Unit 2, LESSON 3: Major and Minor, Tempo & Style


Authors: Katherine Alrarcio, Janice Boychuk, Lauren Fagaragan, Chet-Yeng Loong, and Kevin Morita.

Central Focuses:


The primary central focus is to introduce students to musical elements: tonalities (major and minor), tempo (fast and slow), and jazz style.

  • Students will recognize how performers form harmony by performing two different melodies simultaneously. (Re6.1)
  • Students will respond to fast and slow, major and minor scales and explain how intent is conveyed through interpretive decisions and expressive qualities (tempo, tonalities, and style). (Mary had a Little Lamb, Jazz) (Pr4.3)
  • Students will explain, citing evidence, how selected music connects to and is influenced by specific cultural interests,  purposes, or contexts. (Shabat Shalom) (Re7.1)
  • Students will be able to demonstrate how interests, knowledge, and skills relate to personal choices and intent when responding to music. (Cn10.0.8)


The focuses of this unit are to guide students to explore self-awareness,  and social awareness.

  • Students will be able to explore how children make music and how the different styles of music affect our emotional feelings.
  • Students will discover how major and minor scales in music can create different emotional reactions among human beings. 
  • Students will be able to discover how the style and tempo of music can influence their feelings and what they like and dislike.









  • Tonalities (major and minor)
  • Tempo (fast & slow)
  • Styles (Jazz)
  • The sound of music
  • Mary Had a Little Lamb (Jazz)
  • Shabat Shalom


Key Questions:
  • How does this connect with what we’ve learned before?
    What do you notice when we play music with different tonalities?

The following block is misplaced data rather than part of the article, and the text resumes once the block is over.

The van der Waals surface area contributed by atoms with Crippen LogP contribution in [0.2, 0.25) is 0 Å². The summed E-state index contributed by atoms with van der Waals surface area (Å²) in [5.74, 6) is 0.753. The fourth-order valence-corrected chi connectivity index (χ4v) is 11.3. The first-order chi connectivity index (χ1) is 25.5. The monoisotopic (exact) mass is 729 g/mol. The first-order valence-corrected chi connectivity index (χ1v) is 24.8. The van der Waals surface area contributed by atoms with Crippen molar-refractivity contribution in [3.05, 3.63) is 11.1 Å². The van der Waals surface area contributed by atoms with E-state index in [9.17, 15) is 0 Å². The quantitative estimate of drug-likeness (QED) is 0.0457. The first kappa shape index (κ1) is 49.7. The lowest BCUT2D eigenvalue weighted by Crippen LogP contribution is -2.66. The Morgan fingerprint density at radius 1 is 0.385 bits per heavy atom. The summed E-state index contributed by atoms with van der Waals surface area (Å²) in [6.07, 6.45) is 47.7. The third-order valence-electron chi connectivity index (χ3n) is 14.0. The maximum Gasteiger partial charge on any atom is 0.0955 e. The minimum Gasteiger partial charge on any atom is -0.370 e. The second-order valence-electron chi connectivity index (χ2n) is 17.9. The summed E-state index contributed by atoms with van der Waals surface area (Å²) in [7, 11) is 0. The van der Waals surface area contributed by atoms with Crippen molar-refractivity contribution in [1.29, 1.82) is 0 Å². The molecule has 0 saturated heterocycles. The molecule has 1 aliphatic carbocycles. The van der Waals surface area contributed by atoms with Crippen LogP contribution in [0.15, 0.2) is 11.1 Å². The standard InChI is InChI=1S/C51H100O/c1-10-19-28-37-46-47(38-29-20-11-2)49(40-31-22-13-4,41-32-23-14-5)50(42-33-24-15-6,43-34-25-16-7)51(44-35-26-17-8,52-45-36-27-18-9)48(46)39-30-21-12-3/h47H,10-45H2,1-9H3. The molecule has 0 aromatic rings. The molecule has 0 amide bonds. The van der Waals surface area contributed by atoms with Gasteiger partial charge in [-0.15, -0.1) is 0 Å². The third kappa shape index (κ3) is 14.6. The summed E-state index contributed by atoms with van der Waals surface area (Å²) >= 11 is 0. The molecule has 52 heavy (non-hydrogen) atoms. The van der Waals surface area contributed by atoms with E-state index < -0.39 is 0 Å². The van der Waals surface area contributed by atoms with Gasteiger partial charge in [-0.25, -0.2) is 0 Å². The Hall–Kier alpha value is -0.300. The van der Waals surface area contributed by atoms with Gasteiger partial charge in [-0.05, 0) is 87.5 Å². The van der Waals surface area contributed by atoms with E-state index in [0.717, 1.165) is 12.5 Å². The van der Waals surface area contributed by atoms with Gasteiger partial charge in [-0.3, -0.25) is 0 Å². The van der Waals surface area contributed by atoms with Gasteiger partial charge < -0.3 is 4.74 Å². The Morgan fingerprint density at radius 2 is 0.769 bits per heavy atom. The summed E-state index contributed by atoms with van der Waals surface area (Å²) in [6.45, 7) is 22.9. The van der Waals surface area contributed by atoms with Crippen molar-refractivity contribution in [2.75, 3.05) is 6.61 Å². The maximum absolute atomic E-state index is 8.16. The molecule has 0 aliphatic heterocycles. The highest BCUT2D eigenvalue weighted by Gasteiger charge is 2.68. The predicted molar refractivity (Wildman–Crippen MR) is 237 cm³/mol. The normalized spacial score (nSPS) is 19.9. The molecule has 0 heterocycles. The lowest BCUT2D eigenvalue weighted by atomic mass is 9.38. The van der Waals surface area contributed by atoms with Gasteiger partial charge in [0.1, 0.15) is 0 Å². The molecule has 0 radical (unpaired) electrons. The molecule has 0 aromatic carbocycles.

How would different music affect what you imagine?

Activity 1

Guided/Collaborative Practice (“We Do”):

  • We are going to watch a clip from The Sound of Music. While watching, see if you can find the places when Maria and the children sing in harmony.

Teacher-led Instruction (“I do”):

  • Note that harmony is formed by singers singing two different melodies simultaneously.
  • Can you recognize when Maria and the siblings sing in harmony?

Independent Practice (“You do”) or Group-work with deliverable:

  • After the clip is done: “What places did you hear the singers singing in harmony together?
  • (Answer: when the kids are on the bikes, some kids sing a long note while other kids sing the melody. When they’re in the carriage, some kids sing the melody with their solfege and maria sings the lyrics/words. At the end when they are on the stairs, they sing in harmony with different melodies using solfege.)

Activity 2

Teacher-led instruction (“I do”):

  • Tell students we’re going to listen to a few different examples of scales, and then different styles of the song Mary Had a Little Lamb

Guided/Collaborative Practice (“We do”):

  • Play an example of a major scale for the students to hear. Ask the students what feelings/words they might use to describe the major scale (Happy, Sad, Calm, etc.)